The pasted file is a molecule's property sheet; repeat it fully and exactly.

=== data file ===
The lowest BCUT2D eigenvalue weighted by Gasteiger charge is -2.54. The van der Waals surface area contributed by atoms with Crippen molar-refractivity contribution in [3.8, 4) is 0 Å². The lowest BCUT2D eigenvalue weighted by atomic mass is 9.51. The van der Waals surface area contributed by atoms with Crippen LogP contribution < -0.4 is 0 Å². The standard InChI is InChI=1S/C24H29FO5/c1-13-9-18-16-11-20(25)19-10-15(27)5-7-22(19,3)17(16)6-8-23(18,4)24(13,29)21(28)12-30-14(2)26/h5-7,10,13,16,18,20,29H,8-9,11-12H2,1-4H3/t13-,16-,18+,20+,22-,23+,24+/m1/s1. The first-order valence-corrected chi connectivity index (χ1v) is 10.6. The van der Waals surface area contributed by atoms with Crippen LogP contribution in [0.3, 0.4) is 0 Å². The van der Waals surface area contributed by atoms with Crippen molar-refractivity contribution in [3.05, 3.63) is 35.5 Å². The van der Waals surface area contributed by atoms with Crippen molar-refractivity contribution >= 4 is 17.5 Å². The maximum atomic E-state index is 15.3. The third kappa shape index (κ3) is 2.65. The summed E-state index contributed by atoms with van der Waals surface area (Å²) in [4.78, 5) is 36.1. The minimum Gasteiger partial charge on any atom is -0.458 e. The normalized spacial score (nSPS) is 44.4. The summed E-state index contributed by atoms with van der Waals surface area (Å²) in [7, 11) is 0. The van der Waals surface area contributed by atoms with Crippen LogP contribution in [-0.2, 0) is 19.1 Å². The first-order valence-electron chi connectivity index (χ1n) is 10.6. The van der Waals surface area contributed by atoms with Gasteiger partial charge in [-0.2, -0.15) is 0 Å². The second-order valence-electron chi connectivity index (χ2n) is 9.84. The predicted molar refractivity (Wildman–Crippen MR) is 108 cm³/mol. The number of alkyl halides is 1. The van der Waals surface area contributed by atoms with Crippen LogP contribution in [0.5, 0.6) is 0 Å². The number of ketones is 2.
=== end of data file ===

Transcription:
The lowest BCUT2D eigenvalue weighted by Gasteiger charge is -2.54. The van der Waals surface area contributed by atoms with Crippen molar-refractivity contribution in [3.8, 4) is 0 Å². The lowest BCUT2D eigenvalue weighted by atomic mass is 9.51. The van der Waals surface area contributed by atoms with Crippen LogP contribution < -0.4 is 0 Å². The standard InChI is InChI=1S/C24H29FO5/c1-13-9-18-16-11-20(25)19-10-15(27)5-7-22(19,3)17(16)6-8-23(18,4)24(13,29)21(28)12-30-14(2)26/h5-7,10,13,16,18,20,29H,8-9,11-12H2,1-4H3/t13-,16-,18+,20+,22-,23+,24+/m1/s1. The first-order valence-corrected chi connectivity index (χ1v) is 10.6. The van der Waals surface area contributed by atoms with Crippen LogP contribution in [0.3, 0.4) is 0 Å². The van der Waals surface area contributed by atoms with Crippen molar-refractivity contribution in [3.05, 3.63) is 35.5 Å². The van der Waals surface area contributed by atoms with Crippen molar-refractivity contribution >= 4 is 17.5 Å². The maximum atomic E-state index is 15.3. The third kappa shape index (κ3) is 2.65. The summed E-state index contributed by atoms with van der Waals surface area (Å²) in [4.78, 5) is 36.1. The minimum Gasteiger partial charge on any atom is -0.458 e. The normalized spacial score (nSPS) is 44.4. The summed E-state index contributed by atoms with van der Waals surface area (Å²) in [7, 11) is 0. The van der Waals surface area contributed by atoms with Crippen LogP contribution in [-0.2, 0) is 19.1 Å². The first-order valence-electron chi connectivity index (χ1n) is 10.6. The van der Waals surface area contributed by atoms with Gasteiger partial charge in [-0.2, -0.15) is 0 Å². The second-order valence-electron chi connectivity index (χ2n) is 9.84. The predicted molar refractivity (Wildman–Crippen MR) is 108 cm³/mol. The number of alkyl halides is 1. The van der Waals surface area contributed by atoms with Crippen LogP contribution in [0.5, 0.6) is 0 Å². The number of ketones is 2.